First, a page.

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Submission + - 'Star Trek' actor Anton Yelchin dies in freak car accident (cnn.com) 1

walterbyrd writes: Actor Anton Yelchin, 27, who played Chekov in recent "Star Trek" movies, was killed in a freak accident early Sunday morning, police told CNN.

Yelchin stepped out of his car in the driveway of his Studio City home at around 1:10 a.m. PT when the car slid backwards and pinned him against a brick pillar and a security fence, causing trauma that led to his death, said Jennifer Houser with the Los Angeles Police Department.

Submission + - Court upholds 'net neutrality' rules for equal internet access (chicagotribune.com)

walterbyrd writes: In a big win for the Obama administration, a federal appeals court on Tuesday upheld the government's "net neutrality" rules that require internet providers to treat all web traffic equally.

The 2-1 ruling from the U.S. Court of Appeals for the District of Columbia Circuit is a victory for consumer groups and content companies such as Netflix that want to prevent online content from being blocked or channeled into fast and slow lanes.

Submission + - Systemd now kills processes when you sign out (pcworld.com) 4

walterbyrd writes: The initialization software systemd has now been integrated into most popular Linux distributions, including the latest versions of Ubuntu. But a change in systemd 230 alters the way Linux and other UNIX-like operating systems have worked for decades, and some Linux users aren’t pleased.

Systemd now kills processes when you sign out Thanks to a new change, systemd will automatically kill a user’s processes when that user logs out. Previously, it was possible to start long-running processes that remained running, even when you signed out. You could use the tmux, screen, or nohup commands to ensure that a process remained running. Systemd will now kill all those leftover processes to clean things up.

This change is being debated in Debian’s bug tracker, and on Fedora’s mailing list. On Fedora’s mailing list, systemd’s Lennart Poettering explained that systemd is designed to be “a process babysitter.” Red Hat’s DJ Delorie expressed why he and some other Linux users are frustrated: “It’s becoming a user nanny instead. I wish it would stop trying to enforce its ‘my way or the highway’ approach to system rules. I’ve been playing whack-a-mole trying to keep up with all the tweaks I need (assuming I can find them) to let me do what I want to do with my own machine.”

There’s a new secret handshake Of course, systemd provides a way to disable this behavior and keep processes running, if that’s what you want. To do this, a system administrator can set the “KillUserProcesses=no” option in systemd’s configuration file at /etc/systemd/logind.conf. Linux distributions could also choose to disable this systemd feature for all their users, which is what some Debian and Fedora users are asking for. In both cases, the feature would be disabled systemwide.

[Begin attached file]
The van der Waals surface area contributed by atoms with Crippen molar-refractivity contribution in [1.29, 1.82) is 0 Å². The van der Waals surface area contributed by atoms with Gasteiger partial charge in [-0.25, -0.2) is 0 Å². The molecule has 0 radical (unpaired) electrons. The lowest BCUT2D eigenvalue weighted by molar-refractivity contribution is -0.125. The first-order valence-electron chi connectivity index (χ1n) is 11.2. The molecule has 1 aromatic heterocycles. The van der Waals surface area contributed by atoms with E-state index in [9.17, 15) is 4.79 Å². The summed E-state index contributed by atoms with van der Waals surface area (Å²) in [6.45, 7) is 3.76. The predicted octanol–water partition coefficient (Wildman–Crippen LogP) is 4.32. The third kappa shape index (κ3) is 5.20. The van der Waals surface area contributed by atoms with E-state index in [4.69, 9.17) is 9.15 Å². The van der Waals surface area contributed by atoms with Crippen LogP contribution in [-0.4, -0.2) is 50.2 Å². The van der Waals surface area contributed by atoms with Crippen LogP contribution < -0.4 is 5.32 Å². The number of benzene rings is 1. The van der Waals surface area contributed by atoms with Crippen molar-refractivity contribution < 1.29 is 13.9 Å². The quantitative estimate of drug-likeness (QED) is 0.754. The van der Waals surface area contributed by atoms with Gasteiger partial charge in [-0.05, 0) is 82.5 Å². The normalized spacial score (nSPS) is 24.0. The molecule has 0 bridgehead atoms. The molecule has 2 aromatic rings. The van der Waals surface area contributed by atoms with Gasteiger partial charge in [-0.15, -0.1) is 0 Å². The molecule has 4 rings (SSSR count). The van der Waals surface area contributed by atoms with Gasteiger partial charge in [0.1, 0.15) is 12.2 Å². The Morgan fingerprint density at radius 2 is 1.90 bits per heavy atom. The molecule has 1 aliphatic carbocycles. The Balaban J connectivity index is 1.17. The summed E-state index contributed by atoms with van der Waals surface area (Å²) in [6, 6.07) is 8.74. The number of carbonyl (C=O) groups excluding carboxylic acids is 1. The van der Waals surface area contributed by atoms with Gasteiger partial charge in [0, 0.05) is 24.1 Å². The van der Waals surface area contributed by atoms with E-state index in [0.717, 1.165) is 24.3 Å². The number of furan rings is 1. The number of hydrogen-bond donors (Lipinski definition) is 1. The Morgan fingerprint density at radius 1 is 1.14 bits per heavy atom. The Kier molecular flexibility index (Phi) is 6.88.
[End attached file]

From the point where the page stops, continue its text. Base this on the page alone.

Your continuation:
If just a specific user wants to run processes that are left alone by systemd, that user has to enable “lingering” for their account, with the systemd-run command preceding the tmux, screen, or nohup commands. So, if you end up using a Linux distribution with systemd 230 or newer that has this option enabled, you’ll need to run tmux, screen, and nohup commands in a systemd-specific way. It would make sense for these tools to become systemd-aware to negate this new secret handshake, but they aren’t, and users will therefore need to use this new workaround.

Comment Is it worth all the fuss? (Score 1) 321

Seems to be that most movies make almost all of revenue within the first year. By that time, there may be a tiny trickle of income from DVD rentals, or online streaming services, but that is about it.

By the time a movie, or a song, or a book, is over eight years old; I doubt it's bringing in anything.

Actually, I think about the revenue, from a movie, may come from the opening weekend.

So why the huge hissy fit about old movies on youtube?

Submission + - Google beats Oracle: Android makes "fair use" of Java APIs (arstechnica.com)

walterbyrd writes: Following a two-week trial, a federal jury concluded Thursday that Google's Android operating system does not infringe Oracle-owned copyrights because its re-implementation of 37 Java APIs is protected by "fair use." The verdict was reached after three days of deliberations.
Oracle, however, vowed to appeal.

Comment From: Oxford Journal: Clinical Infectious Diseases (Score 1) 203

> "Some people argue that antibiotic-resistant strains that develop in food animals are largely irrelevant to human health because E. coli strains are relatively species-specific and so will not cause disease in people. This current study [5] shows that argument is flawed."

http://cid.oxfordjournals.org/content/49/2/202.full

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